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Before I make my point, let me qualify my statement by saying I did not vote for Nathan Deal in the primary election last year. I voted for my friend and strict constitutionalist, Ray McBerry. However, after the primary and into the runoff and general election, I was an active supporter of Mr. Deal. Having said that, I have some misgivings about his leadership thus far.
No. 1, I thought Mr. Deal was a committed Christian who opposes the sale and consumption of alcoholic beverages. His own words would lead one to believe so. I am disappointed he chose to sign the Sunday sales bill. In my learning, his words and his actions are inconsistent, which would qualify him as hypocritical. You either think alcoholic beverages are a danger to the community or they are not.
The assumption that local communities can decide this matter is false. The matter will be decided by the liquor lobby and the chambers of commerce in off-cycle elections, and pretty soon we'll have Sunday sales all over the state.
Alcohol is closely linked to virtually every negative aspect of society: suicide, violent crime, birth defects, industrial accidents and the list goes on. About 350 people die daily from alcohol-related problems while about 15 to 30 die daily from illegal drug use. The economic impact of alcohol sales is not what is reported by the liquor lobby, but for every $1 collected in revenue, $8 is spent on alcohol-related problems. Does Gov. Deal not know this?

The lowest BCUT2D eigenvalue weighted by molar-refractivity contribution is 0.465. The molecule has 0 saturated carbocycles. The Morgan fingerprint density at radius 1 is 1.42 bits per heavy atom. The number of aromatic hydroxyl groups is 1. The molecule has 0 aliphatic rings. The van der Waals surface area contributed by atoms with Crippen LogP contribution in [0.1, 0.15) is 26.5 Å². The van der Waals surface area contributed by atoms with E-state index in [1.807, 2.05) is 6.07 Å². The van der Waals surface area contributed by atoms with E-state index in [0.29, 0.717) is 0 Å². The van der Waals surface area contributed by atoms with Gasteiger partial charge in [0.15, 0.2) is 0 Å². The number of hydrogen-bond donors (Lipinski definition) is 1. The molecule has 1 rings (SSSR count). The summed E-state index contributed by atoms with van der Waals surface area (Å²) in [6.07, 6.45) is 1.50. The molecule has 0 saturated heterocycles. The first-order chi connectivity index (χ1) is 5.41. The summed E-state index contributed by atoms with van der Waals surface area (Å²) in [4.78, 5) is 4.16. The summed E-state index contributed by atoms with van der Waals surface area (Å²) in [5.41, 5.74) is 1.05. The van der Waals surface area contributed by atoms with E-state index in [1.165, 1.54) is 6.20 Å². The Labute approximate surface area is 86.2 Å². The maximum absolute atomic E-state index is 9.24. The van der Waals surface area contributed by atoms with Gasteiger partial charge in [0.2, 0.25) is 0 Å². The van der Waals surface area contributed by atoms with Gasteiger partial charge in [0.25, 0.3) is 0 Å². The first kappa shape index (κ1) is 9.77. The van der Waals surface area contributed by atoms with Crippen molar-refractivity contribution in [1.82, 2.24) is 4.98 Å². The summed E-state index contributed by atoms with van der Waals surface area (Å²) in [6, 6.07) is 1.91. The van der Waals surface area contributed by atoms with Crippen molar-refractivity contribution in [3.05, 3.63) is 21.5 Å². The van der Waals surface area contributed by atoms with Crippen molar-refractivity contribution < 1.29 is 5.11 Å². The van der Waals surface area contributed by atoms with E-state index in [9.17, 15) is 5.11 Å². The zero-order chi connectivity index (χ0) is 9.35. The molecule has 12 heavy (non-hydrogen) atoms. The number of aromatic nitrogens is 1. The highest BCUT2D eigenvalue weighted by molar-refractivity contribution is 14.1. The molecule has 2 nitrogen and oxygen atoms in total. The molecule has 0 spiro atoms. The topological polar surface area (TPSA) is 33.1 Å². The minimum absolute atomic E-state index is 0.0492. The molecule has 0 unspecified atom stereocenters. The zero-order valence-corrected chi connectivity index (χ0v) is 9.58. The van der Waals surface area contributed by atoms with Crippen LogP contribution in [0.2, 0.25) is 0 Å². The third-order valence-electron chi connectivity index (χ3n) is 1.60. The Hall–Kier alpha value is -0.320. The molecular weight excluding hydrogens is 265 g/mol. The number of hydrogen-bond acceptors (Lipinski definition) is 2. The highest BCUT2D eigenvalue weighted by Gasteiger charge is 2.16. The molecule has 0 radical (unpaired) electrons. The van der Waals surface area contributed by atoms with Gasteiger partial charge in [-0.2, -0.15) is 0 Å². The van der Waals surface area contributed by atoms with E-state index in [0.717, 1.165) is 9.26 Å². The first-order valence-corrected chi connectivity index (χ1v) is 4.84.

Secondly, allowing the gas tax to rise is a loser. Deal should have taken the lead and took the pressure off working Georgians who contend with the high price of fuel. The state of Georgia is awash in money, if it was being spent in a constitutionally correct manner, and the gas tax increase could have been stopped with little to no impact on the state.
I felt sure Gov. Deal would have taken different directions in these two matters, but I have been wrong before and I'm wrong again.
Fred N. Chitwood